Chancellor Diermeier discusses Vanderbilt athletics on 102.5 The Game

Vanderbilt’s first-year Chancellor joined Commodore radio host Joe Fisher to discuss athletics on Aug. 31.


Emily Gonçalves

Chancellor Daniel Diermeier at a meet and greet the afternoon he was announced to be Vanderbilt’s ninth Chancellor (Hustler Multimedia/Emily Gonçalves)

Simon Gibbs, Sports Editor

Vanderbilt Chancellor Daniel Diermeier on Aug. 31 joined The Commodore Hour with Joe Fisher, a radio show on ESPN 102.5 The Game, to discuss his experiences with sports and his vision for Vanderbilt athletics.

Diermeier, Vanderbilt’s ninth chancellor, has not yet publicly addressed the state of Vanderbilt athletics since he assumed office in July of 2020.

“Many years ago, when I first came to this country, I literally arrived at LAX airport in Los Angeles with two suitcases and $1000. I’d never been to the United States or any English-speaking country before,” Diermeier said on Monday. “Athletics was a way for me to become very familiar with American culture in a deep way because, of course, athletics and sports are such an important part of American life.”

Diermeier, a native of Berlin, Germany, first arrived in the United States to study at the University of Southern California. He said he had been a sports fan his whole life, with one of his fondest athletics memories coming in Germany’s 2-1 win over the Netherlands in the 1974 World Cup Finals. 

As a student at USC, Diermeier said he saw the importance of keeping up with American sports. 

“I truly embraced the athletic culture and sports at USC, but more broadly speaking, [all American] sports,” he said. “I watched a lot of games just to improve my English and be able to understand spoken English in a more casual way.”

Diermeier recalled the first professional baseball game he ever watched on television: Game One of the 1988 World Series, where the Los Angeles Dodgers took on the Oakland Athletics. He keenly remembers the heroics of Dodgers’ outfielder Kirk Gibson, who was originally held out of the game with injuries to his left hamstring and right knee but was brought into the game to pinch hit in the bottom of the ninth with two outs.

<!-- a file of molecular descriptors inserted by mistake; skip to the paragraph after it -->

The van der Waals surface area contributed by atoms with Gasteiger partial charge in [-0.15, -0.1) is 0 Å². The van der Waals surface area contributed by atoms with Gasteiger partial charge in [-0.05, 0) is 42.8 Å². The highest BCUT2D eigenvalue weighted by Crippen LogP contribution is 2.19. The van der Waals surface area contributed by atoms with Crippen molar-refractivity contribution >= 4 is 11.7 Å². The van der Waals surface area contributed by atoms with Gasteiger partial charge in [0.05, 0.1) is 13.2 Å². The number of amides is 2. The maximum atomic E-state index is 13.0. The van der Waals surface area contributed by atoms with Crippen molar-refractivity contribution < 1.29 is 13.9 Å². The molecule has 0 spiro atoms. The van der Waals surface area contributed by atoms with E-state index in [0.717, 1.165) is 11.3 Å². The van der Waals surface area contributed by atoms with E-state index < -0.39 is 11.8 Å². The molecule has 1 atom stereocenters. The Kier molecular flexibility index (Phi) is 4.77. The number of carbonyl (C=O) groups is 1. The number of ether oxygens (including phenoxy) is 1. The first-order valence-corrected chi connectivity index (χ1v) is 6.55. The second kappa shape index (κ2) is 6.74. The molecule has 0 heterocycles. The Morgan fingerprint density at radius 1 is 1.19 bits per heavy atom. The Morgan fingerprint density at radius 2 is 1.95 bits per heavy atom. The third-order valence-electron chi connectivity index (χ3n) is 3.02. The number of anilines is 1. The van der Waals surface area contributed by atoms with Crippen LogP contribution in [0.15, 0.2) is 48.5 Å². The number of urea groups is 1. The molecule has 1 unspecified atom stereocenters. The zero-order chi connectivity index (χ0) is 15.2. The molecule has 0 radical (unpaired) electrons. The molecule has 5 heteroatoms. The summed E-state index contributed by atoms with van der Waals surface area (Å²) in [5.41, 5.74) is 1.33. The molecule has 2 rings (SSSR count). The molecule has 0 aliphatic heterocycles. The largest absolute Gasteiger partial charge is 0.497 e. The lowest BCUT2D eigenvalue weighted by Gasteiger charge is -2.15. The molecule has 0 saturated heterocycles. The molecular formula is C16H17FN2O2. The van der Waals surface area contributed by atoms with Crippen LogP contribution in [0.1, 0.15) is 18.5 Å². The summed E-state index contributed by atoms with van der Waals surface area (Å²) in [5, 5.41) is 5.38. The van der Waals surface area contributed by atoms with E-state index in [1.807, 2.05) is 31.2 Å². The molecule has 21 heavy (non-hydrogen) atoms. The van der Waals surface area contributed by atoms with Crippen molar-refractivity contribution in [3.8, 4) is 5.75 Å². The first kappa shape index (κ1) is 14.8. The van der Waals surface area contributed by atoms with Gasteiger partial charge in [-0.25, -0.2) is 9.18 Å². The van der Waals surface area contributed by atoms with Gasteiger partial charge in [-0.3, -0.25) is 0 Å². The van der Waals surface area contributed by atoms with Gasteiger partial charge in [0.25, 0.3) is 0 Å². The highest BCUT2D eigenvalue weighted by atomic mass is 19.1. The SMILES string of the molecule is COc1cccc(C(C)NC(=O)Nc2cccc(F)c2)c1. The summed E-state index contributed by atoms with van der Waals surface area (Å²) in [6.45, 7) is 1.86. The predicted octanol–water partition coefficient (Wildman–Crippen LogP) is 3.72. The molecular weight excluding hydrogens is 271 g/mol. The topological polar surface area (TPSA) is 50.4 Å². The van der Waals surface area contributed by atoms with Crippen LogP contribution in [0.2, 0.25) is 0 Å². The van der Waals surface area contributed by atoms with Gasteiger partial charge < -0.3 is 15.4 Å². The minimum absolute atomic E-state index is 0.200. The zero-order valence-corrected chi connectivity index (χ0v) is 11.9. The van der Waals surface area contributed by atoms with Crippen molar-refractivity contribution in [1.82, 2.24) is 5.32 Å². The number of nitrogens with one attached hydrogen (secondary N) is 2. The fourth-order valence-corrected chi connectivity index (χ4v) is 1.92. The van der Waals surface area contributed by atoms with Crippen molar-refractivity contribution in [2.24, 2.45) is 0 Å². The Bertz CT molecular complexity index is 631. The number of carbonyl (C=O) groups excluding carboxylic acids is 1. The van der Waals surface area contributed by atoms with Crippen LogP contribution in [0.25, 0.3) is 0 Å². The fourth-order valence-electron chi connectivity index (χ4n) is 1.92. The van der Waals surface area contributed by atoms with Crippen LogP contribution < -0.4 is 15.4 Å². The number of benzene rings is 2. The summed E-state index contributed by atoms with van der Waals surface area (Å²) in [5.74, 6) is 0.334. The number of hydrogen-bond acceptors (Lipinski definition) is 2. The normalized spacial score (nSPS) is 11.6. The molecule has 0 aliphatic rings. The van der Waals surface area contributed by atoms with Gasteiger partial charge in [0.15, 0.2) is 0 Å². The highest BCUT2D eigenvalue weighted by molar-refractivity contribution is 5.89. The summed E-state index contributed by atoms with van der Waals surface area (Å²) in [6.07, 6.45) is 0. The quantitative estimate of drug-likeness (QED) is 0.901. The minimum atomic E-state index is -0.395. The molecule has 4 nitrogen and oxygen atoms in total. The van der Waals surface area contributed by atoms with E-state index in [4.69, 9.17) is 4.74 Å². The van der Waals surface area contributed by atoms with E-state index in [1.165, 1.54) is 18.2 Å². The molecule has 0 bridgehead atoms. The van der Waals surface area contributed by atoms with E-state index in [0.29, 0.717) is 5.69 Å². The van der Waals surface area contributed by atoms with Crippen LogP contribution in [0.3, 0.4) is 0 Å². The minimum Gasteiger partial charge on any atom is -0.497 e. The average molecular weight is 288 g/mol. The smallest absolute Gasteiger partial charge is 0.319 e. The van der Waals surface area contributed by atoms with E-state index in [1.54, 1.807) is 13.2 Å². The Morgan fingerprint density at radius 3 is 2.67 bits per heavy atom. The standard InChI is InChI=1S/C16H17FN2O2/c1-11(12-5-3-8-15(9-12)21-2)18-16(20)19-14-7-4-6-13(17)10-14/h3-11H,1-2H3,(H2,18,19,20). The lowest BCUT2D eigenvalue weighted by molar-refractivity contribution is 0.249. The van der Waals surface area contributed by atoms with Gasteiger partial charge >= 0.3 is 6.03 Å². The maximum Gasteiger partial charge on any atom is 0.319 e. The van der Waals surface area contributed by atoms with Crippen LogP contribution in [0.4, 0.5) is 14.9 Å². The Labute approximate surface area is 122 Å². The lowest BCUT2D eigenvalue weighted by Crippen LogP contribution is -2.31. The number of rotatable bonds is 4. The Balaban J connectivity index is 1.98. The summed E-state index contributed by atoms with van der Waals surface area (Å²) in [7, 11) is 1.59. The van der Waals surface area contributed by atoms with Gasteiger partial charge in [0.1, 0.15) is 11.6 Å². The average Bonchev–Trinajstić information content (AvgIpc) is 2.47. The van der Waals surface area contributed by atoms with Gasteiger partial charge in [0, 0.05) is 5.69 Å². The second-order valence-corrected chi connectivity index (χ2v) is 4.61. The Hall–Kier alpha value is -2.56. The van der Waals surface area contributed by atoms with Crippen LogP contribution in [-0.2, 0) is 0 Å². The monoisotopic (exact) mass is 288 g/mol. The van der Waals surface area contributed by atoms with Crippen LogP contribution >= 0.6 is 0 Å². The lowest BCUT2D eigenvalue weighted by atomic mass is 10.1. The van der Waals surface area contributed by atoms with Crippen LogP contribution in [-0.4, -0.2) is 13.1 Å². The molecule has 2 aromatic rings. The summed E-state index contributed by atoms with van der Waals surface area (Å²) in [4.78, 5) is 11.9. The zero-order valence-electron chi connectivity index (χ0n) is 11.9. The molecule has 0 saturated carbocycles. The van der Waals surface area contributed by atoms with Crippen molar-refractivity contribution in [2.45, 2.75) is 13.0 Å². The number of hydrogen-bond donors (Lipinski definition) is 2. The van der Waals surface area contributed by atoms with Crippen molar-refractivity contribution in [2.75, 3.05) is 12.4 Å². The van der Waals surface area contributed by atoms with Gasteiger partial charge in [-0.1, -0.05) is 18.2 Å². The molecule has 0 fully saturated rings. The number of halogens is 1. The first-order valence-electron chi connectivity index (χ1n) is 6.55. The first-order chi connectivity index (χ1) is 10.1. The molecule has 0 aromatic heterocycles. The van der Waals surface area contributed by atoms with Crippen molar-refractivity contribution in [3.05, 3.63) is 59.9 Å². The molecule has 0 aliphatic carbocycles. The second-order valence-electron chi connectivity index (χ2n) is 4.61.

Gibson launched a walk-off home run.

“He hit the two-run home run there but almost couldn’t run the bases because he was hobbling,” Diermeier said. “And I thought, ‘well that’s pretty cool. That’s interesting, I like that.’”

Fisher proceeded to ask Diermeier about Vanderbilt athletics, starting with his decision to remove the interim tag from Candice Storey Lee’s position as the university’s athletic director.

“I wanted to very quickly get a sense of athletics. I talked to all the coaches, that was one of the things I did right away,” he said, recalling two observations: “Of course, you have tremendously strong programs here. Tim Corbin and what he has done to baseball is amazing. And you can see the culture that he has created in this area. The second thing that I saw was a tremendous respect that Candice had with the coaches. And then I spent a lot of time with her on my own, and I could see that she’s the right person.”

Diermeier said he thought Lee was the right person for the job because of her background as a student-athlete, her three Vanderbilt degrees and a perspective that “very deeply aligns” with the way he sees college athletics.

“[College athletics] are not some kind of separate entity, but it is deeply connected to the university. That’s how I want to think about it. I’m thinking about athletics not as some kind of separate thing across the road, but athletics is one way in which we foster and realize our mission to advance human potential,” he said. “To me, having athletics programs is not different from having a law school. I want the dean of the law school to be a close part of how we think about the university, and I want our athletic director to be close to the university.”

Fisher then asked Diermeier about impending athletics renovations, and whether the COVID-19 pandemic has delayed or limited the process of renovating facilities.

“The first thing I should say is that we had a strategic plan that was launched before I arrived. I think that’s going to guide some of the things that we’re going to be doing,” Diermeier said. “But the opportunity when a new chancellor comes in, and you have a new athletic director, is to rethink things. That’s what we’re doing now. We’re looking at every aspect of how we think about athletics.”

Diermeier noted challenges that arise from the process of “rethinking” athletics, such as the decision to return to play amid the COVID-19 pandemic.

Vanderbilt’s athletics facilities continue to linger behind its SEC counterparts, for which the school has received criticism. Fisher concluded by asking Diermeier what his response to those critics would be.

“I am new to this, but I have heard this too. I’m not going to talk about the past and what was there. We’re fully committed to athletics. As I said before, a successful athletics program is an enormous asset to a university. This is a great university. We need to have a great athletics program. That’s that,” he said. “Athletics is one way in which the community connects with the university. So I think we need to be mindful of that, and we need to think about how we enhance it, how do we do more of that, how do we invite the community to participate in athletic events and how do we just improve the relationship between Nashville overall and Vanderbilt, particularly on the athletics side.”